You know what burns my buns on this the most? Down right well done, I must say.... It's that this seemed the obvious course it'd go from the start. If one looks back, I and others said as much when it first came. Statewide enforcement is absurd and impossible. CT doesn't have enough cops if every last one of them were to dedicate themselves to only this task. Still... If it's not repealed (and..err...you've seen the blue laws for how often that happens..eh?) Then we have a bigger problem.

Bigger problem? Yup... bigger...

If not repealed and not widely enforced, this will fade quietly into obscurity....for now. Later, when there is some need or cause, this law will be the 'go-to' tool for a quick warrant or warrantless search where needed, when someone was known to have been an uncooperative gun owner. It's like a list for their back pocket of who they can keep a hold card for, any time in the future. The citizens refusing to cooperate now may never know when or why that door kick comes some day...but this could be the law used as the tool to kick with.


I'm with some others in saying I wish they did enforce it 100% and arrest everyone qualified for it. The outrage would end this nonsense within a week.



posted on Mar, 5 2014 @ 09:41 AM
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vkey08

This is why I'm so upset with everyone charging ahead full steam with how awful this is, it's not really, it will most likely be repealed SOONISH and life will go on...


And all the sold off guns or the ones that were made inoperable will magically return home fine and dandy as if nothing ever happened.

And, god forbid, anyone who may have faced legal action will be exonerated and all fees reimbursed.

And anyone who left the state will be given their home, job and lives back.

The damage is done. The state cant just pass laws like this as though they are simply whimsical fancies without consequences.

This is the biggest reason life in America is sucking and going to suck a lot more. Legislators and the morons who elect them treat law like it's some harmless game pieces to be played with. They don't ever stop to consider the real lives, real people who are directly affected by their pandering nonsense.

Recall alcohol prohibition. Unenforceable, pointless pandering by a bunch of fools looking to "do something."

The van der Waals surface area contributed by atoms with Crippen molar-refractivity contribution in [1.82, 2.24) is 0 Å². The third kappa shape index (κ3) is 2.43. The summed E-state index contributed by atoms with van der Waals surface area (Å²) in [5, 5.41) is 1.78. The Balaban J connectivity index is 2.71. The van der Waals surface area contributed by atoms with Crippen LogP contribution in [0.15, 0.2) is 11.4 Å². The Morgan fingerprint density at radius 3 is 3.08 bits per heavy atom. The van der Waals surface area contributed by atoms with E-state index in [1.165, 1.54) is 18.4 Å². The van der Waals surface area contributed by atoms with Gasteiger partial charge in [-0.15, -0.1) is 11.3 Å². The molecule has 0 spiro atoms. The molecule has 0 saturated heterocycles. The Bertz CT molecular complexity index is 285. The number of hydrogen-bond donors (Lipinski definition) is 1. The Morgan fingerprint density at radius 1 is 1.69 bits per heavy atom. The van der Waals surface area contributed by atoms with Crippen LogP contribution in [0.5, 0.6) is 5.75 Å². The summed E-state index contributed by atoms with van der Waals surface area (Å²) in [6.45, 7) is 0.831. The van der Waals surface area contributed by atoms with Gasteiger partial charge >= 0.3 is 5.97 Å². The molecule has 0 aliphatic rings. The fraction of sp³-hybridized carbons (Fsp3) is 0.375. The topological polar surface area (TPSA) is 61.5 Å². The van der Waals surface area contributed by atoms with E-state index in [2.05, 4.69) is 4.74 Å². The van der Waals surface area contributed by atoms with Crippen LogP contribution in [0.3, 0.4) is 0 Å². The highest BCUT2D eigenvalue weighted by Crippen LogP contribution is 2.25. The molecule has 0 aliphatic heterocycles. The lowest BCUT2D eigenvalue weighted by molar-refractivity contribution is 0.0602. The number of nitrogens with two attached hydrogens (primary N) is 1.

How many lives did that little stunt ruin? How many dead cops stacked up? How many cells were filled?

These are the real costs. People who harmed no one are going to go to prison. People who harmed no one are going see guns pointed at them and the police who are foolish enough to enforce this will end up like so many Prohibition era police.

Imagine being the last widow of Prohibition. The last widow of a pointless war that never had to be fought and didnt accomplish anything.

Legislators and their constituents need to stop their train of chaos and think once in a while.

Maybe watch some old footage of bulldozers pushing heaps of corpses into pits and ask "what action or cause is worth this reality" because this is reality. Not some sim-world where we can create felons with the stroke of a pen and then say "sorry, just kidding" a year or two down the road without suffering any consequences.



posted on Mar, 5 2014 @ 09:48 AM
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reply to post by Wrabbit2000
 


With the upcoming elections, there is no way it won't be repealed, there's too much outrage that either:

A) It didn't go far enough for some people
B) It went too far

there has been no middle ground at all in the issue, and forgetting for a moment that Connecticut DOES still have some of the most lenient gun laws (even with this bill) in the nation, our state is in trouble, and we just don't' need this distraction.

I cannot stress hard enough how much this state is still recovering from 2011-2012, and I don't mean Sandy Hook that was just yet another nail being driven in, I'm speaking of Irene, Alfred, Sandy and then to top it all off the 2013 Feb Blizzard. 4 natural disasters in a short time period, a lot of infrastructure damage that while they were quick to patch (some could argue that after two or so weeks in the dark) they have not fully repaired yet, and it's not going to take much to plunge this state back into an extended darkness, we're already seeing grid failures here from the extreme extended cold wreaking havoc with the patch job CL&P did back in '11.

Add to that the state's healthcare crisis. Not enough doctors to treat the medicaid expansion, and too many patients. It's causing anyone with less than the "gold plan" to be rejected for even primary care.. it's tough.